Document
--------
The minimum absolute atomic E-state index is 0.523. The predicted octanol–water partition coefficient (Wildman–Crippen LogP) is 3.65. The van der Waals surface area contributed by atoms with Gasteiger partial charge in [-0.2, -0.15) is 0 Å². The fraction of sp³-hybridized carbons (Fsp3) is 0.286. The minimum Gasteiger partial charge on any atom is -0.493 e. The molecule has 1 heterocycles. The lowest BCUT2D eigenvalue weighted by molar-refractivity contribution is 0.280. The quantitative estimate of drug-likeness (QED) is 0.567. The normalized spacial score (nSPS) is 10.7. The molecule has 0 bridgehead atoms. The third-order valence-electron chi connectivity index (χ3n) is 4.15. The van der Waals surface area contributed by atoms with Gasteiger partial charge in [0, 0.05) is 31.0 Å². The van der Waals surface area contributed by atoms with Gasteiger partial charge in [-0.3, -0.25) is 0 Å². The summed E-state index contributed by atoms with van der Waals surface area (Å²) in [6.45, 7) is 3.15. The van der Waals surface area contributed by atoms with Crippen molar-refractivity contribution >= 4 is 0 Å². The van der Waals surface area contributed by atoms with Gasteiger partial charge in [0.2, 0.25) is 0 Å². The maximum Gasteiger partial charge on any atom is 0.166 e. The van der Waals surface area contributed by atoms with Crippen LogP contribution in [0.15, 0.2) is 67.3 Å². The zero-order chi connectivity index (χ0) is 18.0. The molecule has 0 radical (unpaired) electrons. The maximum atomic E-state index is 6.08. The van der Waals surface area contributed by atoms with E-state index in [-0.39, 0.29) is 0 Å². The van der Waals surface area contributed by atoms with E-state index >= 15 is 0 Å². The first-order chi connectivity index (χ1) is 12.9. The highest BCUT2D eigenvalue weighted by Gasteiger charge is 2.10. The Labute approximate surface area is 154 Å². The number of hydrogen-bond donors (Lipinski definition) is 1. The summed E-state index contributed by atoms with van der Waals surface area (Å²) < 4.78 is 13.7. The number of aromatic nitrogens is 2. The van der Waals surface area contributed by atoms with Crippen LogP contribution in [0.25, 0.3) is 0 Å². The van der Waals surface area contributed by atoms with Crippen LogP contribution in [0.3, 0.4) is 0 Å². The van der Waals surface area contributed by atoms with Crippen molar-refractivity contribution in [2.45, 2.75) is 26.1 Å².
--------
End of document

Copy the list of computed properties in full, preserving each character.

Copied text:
The minimum absolute atomic E-state index is 0.523. The predicted octanol–water partition coefficient (Wildman–Crippen LogP) is 3.65. The van der Waals surface area contributed by atoms with Gasteiger partial charge in [-0.2, -0.15) is 0 Å². The fraction of sp³-hybridized carbons (Fsp3) is 0.286. The minimum Gasteiger partial charge on any atom is -0.493 e. The molecule has 1 heterocycles. The lowest BCUT2D eigenvalue weighted by molar-refractivity contribution is 0.280. The quantitative estimate of drug-likeness (QED) is 0.567. The normalized spacial score (nSPS) is 10.7. The molecule has 0 bridgehead atoms. The third-order valence-electron chi connectivity index (χ3n) is 4.15. The van der Waals surface area contributed by atoms with Gasteiger partial charge in [0, 0.05) is 31.0 Å². The van der Waals surface area contributed by atoms with Gasteiger partial charge in [-0.3, -0.25) is 0 Å². The summed E-state index contributed by atoms with van der Waals surface area (Å²) in [6.45, 7) is 3.15. The van der Waals surface area contributed by atoms with Crippen molar-refractivity contribution >= 4 is 0 Å². The van der Waals surface area contributed by atoms with Gasteiger partial charge in [0.2, 0.25) is 0 Å². The maximum Gasteiger partial charge on any atom is 0.166 e. The van der Waals surface area contributed by atoms with Crippen LogP contribution in [0.15, 0.2) is 67.3 Å². The zero-order chi connectivity index (χ0) is 18.0. The molecule has 0 radical (unpaired) electrons. The maximum atomic E-state index is 6.08. The van der Waals surface area contributed by atoms with E-state index in [-0.39, 0.29) is 0 Å². The van der Waals surface area contributed by atoms with E-state index >= 15 is 0 Å². The first-order chi connectivity index (χ1) is 12.9. The highest BCUT2D eigenvalue weighted by Gasteiger charge is 2.10. The Labute approximate surface area is 154 Å². The number of hydrogen-bond donors (Lipinski definition) is 1. The summed E-state index contributed by atoms with van der Waals surface area (Å²) < 4.78 is 13.7. The number of aromatic nitrogens is 2. The van der Waals surface area contributed by atoms with Crippen LogP contribution in [0.25, 0.3) is 0 Å². The van der Waals surface area contributed by atoms with Crippen LogP contribution in [0.3, 0.4) is 0 Å². The van der Waals surface area contributed by atoms with Crippen molar-refractivity contribution in [2.45, 2.75) is 26.1 Å².